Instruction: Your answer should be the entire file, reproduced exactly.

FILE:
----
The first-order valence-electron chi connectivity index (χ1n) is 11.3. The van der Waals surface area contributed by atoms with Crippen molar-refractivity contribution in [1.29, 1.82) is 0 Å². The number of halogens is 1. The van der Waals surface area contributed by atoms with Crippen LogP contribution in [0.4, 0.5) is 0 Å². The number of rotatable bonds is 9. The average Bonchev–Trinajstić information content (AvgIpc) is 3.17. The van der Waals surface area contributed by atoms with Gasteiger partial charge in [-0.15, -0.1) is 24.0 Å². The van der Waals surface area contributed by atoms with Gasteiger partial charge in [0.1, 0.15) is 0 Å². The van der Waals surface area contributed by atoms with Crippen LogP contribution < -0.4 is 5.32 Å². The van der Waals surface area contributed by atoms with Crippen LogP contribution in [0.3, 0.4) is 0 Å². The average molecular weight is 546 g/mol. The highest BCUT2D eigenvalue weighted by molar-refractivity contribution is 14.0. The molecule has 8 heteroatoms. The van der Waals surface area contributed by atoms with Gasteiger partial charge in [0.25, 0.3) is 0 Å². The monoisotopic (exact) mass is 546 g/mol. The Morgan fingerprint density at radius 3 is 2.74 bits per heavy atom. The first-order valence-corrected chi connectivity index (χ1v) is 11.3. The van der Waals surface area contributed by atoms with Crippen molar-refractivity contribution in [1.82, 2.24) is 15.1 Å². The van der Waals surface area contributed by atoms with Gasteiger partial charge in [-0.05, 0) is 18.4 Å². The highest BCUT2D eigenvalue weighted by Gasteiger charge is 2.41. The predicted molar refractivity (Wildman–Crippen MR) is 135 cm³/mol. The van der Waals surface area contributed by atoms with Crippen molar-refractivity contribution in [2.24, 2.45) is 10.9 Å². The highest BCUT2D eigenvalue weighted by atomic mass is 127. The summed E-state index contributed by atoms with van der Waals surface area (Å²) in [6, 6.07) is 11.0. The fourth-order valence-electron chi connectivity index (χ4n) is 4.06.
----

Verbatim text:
The first-order valence-electron chi connectivity index (χ1n) is 11.3. The van der Waals surface area contributed by atoms with Crippen molar-refractivity contribution in [1.29, 1.82) is 0 Å². The number of halogens is 1. The van der Waals surface area contributed by atoms with Crippen LogP contribution in [0.4, 0.5) is 0 Å². The number of rotatable bonds is 9. The average Bonchev–Trinajstić information content (AvgIpc) is 3.17. The van der Waals surface area contributed by atoms with Gasteiger partial charge in [-0.15, -0.1) is 24.0 Å². The van der Waals surface area contributed by atoms with Gasteiger partial charge in [0.1, 0.15) is 0 Å². The van der Waals surface area contributed by atoms with Crippen LogP contribution < -0.4 is 5.32 Å². The van der Waals surface area contributed by atoms with Crippen LogP contribution in [0.3, 0.4) is 0 Å². The average molecular weight is 546 g/mol. The highest BCUT2D eigenvalue weighted by molar-refractivity contribution is 14.0. The molecule has 8 heteroatoms. The van der Waals surface area contributed by atoms with Gasteiger partial charge in [0.25, 0.3) is 0 Å². The monoisotopic (exact) mass is 546 g/mol. The Morgan fingerprint density at radius 3 is 2.74 bits per heavy atom. The first-order valence-corrected chi connectivity index (χ1v) is 11.3. The van der Waals surface area contributed by atoms with Crippen molar-refractivity contribution in [1.82, 2.24) is 15.1 Å². The van der Waals surface area contributed by atoms with Gasteiger partial charge in [-0.05, 0) is 18.4 Å². The highest BCUT2D eigenvalue weighted by Gasteiger charge is 2.41. The predicted molar refractivity (Wildman–Crippen MR) is 135 cm³/mol. The van der Waals surface area contributed by atoms with Crippen molar-refractivity contribution in [2.24, 2.45) is 10.9 Å². The highest BCUT2D eigenvalue weighted by atomic mass is 127. The summed E-state index contributed by atoms with van der Waals surface area (Å²) in [6, 6.07) is 11.0. The fourth-order valence-electron chi connectivity index (χ4n) is 4.06.